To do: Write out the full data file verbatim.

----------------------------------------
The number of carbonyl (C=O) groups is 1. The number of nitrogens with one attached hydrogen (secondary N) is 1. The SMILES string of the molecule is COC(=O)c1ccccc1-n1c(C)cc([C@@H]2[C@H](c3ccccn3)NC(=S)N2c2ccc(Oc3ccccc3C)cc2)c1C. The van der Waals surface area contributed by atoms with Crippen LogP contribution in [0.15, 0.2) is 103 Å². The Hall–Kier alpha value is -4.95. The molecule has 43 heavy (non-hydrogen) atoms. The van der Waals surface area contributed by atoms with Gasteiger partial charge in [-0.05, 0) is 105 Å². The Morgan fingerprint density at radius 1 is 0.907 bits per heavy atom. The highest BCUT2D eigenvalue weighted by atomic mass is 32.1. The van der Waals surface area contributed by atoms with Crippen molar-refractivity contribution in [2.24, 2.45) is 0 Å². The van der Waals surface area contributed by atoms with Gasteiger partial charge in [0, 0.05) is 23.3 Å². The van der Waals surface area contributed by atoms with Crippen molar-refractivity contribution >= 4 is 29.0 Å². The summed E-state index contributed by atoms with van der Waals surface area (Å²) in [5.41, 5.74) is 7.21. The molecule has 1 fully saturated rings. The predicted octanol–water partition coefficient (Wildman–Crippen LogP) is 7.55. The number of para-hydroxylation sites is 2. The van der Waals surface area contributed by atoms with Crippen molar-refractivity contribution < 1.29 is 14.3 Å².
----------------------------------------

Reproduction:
The number of carbonyl (C=O) groups is 1. The number of nitrogens with one attached hydrogen (secondary N) is 1. The SMILES string of the molecule is COC(=O)c1ccccc1-n1c(C)cc([C@@H]2[C@H](c3ccccn3)NC(=S)N2c2ccc(Oc3ccccc3C)cc2)c1C. The van der Waals surface area contributed by atoms with Crippen LogP contribution in [0.15, 0.2) is 103 Å². The Hall–Kier alpha value is -4.95. The molecule has 43 heavy (non-hydrogen) atoms. The van der Waals surface area contributed by atoms with Gasteiger partial charge in [-0.05, 0) is 105 Å². The Morgan fingerprint density at radius 1 is 0.907 bits per heavy atom. The highest BCUT2D eigenvalue weighted by atomic mass is 32.1. The van der Waals surface area contributed by atoms with Crippen molar-refractivity contribution in [2.24, 2.45) is 0 Å². The van der Waals surface area contributed by atoms with Gasteiger partial charge in [0, 0.05) is 23.3 Å². The van der Waals surface area contributed by atoms with Crippen molar-refractivity contribution >= 4 is 29.0 Å². The summed E-state index contributed by atoms with van der Waals surface area (Å²) in [5.41, 5.74) is 7.21. The molecule has 1 fully saturated rings. The predicted octanol–water partition coefficient (Wildman–Crippen LogP) is 7.55. The number of para-hydroxylation sites is 2. The van der Waals surface area contributed by atoms with Crippen molar-refractivity contribution < 1.29 is 14.3 Å².